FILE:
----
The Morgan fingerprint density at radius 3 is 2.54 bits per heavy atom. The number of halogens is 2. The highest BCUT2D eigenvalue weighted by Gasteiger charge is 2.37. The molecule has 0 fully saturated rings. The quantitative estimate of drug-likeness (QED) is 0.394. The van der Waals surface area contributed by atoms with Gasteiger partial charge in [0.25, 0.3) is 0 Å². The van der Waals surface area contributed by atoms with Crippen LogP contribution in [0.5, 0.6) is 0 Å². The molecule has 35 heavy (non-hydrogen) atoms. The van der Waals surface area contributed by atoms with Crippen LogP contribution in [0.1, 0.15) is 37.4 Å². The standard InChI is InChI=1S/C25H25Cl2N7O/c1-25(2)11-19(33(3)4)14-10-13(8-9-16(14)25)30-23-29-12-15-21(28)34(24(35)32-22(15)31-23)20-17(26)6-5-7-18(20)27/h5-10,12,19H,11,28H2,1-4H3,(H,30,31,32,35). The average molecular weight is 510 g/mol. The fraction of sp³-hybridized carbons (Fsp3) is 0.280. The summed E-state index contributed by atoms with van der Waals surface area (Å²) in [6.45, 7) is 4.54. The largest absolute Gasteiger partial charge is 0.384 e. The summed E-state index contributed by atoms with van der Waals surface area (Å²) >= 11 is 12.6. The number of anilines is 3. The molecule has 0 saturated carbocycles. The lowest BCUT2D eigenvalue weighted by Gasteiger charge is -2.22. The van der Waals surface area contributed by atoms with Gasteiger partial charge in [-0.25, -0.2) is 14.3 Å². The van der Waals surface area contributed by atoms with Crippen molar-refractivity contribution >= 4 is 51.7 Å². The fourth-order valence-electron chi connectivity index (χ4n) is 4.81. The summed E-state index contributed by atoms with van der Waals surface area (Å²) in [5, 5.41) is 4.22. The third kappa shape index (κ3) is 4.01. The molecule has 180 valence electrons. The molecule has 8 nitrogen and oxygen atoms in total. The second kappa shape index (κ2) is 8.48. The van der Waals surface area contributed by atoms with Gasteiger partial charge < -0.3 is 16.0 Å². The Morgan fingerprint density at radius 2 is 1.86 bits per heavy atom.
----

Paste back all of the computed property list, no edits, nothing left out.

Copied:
The Morgan fingerprint density at radius 3 is 2.54 bits per heavy atom. The number of halogens is 2. The highest BCUT2D eigenvalue weighted by Gasteiger charge is 2.37. The molecule has 0 fully saturated rings. The quantitative estimate of drug-likeness (QED) is 0.394. The van der Waals surface area contributed by atoms with Gasteiger partial charge in [0.25, 0.3) is 0 Å². The van der Waals surface area contributed by atoms with Crippen LogP contribution in [0.5, 0.6) is 0 Å². The molecule has 35 heavy (non-hydrogen) atoms. The van der Waals surface area contributed by atoms with Crippen LogP contribution in [0.1, 0.15) is 37.4 Å². The standard InChI is InChI=1S/C25H25Cl2N7O/c1-25(2)11-19(33(3)4)14-10-13(8-9-16(14)25)30-23-29-12-15-21(28)34(24(35)32-22(15)31-23)20-17(26)6-5-7-18(20)27/h5-10,12,19H,11,28H2,1-4H3,(H,30,31,32,35). The average molecular weight is 510 g/mol. The fraction of sp³-hybridized carbons (Fsp3) is 0.280. The summed E-state index contributed by atoms with van der Waals surface area (Å²) in [6.45, 7) is 4.54. The largest absolute Gasteiger partial charge is 0.384 e. The summed E-state index contributed by atoms with van der Waals surface area (Å²) >= 11 is 12.6. The number of anilines is 3. The molecule has 0 saturated carbocycles. The lowest BCUT2D eigenvalue weighted by Gasteiger charge is -2.22. The van der Waals surface area contributed by atoms with Gasteiger partial charge in [-0.25, -0.2) is 14.3 Å². The van der Waals surface area contributed by atoms with Crippen molar-refractivity contribution >= 4 is 51.7 Å². The fourth-order valence-electron chi connectivity index (χ4n) is 4.81. The summed E-state index contributed by atoms with van der Waals surface area (Å²) in [5, 5.41) is 4.22. The third kappa shape index (κ3) is 4.01. The molecule has 180 valence electrons. The molecule has 8 nitrogen and oxygen atoms in total. The second kappa shape index (κ2) is 8.48. The van der Waals surface area contributed by atoms with Gasteiger partial charge < -0.3 is 16.0 Å². The Morgan fingerprint density at radius 2 is 1.86 bits per heavy atom.